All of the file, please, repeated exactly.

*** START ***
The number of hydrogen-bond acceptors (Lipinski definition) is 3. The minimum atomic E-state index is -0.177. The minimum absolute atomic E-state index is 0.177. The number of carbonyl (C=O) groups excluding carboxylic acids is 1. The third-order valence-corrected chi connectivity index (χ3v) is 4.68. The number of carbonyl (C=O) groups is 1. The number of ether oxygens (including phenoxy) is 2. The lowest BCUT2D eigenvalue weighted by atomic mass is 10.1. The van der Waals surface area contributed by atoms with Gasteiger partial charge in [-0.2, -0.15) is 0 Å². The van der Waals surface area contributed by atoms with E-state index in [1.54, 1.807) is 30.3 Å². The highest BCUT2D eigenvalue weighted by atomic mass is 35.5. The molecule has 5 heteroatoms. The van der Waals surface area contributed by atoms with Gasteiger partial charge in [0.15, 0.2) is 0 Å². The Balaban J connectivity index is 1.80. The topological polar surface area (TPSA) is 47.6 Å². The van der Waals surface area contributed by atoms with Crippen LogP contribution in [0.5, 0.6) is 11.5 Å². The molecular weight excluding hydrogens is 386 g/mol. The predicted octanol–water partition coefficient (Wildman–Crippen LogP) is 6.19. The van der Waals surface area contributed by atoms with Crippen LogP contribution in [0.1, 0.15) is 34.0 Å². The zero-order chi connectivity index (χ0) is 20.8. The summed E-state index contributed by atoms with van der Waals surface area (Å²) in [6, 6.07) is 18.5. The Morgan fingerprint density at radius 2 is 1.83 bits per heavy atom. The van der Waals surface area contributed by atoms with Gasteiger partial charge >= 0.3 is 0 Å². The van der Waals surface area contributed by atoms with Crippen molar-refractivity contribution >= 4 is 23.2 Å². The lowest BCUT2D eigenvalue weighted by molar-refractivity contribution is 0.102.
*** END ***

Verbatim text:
The number of hydrogen-bond acceptors (Lipinski definition) is 3. The minimum atomic E-state index is -0.177. The minimum absolute atomic E-state index is 0.177. The number of carbonyl (C=O) groups excluding carboxylic acids is 1. The third-order valence-corrected chi connectivity index (χ3v) is 4.68. The number of carbonyl (C=O) groups is 1. The number of ether oxygens (including phenoxy) is 2. The lowest BCUT2D eigenvalue weighted by atomic mass is 10.1. The van der Waals surface area contributed by atoms with Gasteiger partial charge in [-0.2, -0.15) is 0 Å². The van der Waals surface area contributed by atoms with E-state index in [1.54, 1.807) is 30.3 Å². The highest BCUT2D eigenvalue weighted by atomic mass is 35.5. The molecule has 5 heteroatoms. The van der Waals surface area contributed by atoms with Gasteiger partial charge in [0.15, 0.2) is 0 Å². The Balaban J connectivity index is 1.80. The topological polar surface area (TPSA) is 47.6 Å². The van der Waals surface area contributed by atoms with Crippen LogP contribution in [0.5, 0.6) is 11.5 Å². The molecular weight excluding hydrogens is 386 g/mol. The predicted octanol–water partition coefficient (Wildman–Crippen LogP) is 6.19. The van der Waals surface area contributed by atoms with Crippen LogP contribution in [0.1, 0.15) is 34.0 Å². The zero-order chi connectivity index (χ0) is 20.8. The summed E-state index contributed by atoms with van der Waals surface area (Å²) in [6, 6.07) is 18.5. The Morgan fingerprint density at radius 2 is 1.83 bits per heavy atom. The van der Waals surface area contributed by atoms with Gasteiger partial charge >= 0.3 is 0 Å². The van der Waals surface area contributed by atoms with Crippen molar-refractivity contribution >= 4 is 23.2 Å². The lowest BCUT2D eigenvalue weighted by molar-refractivity contribution is 0.102.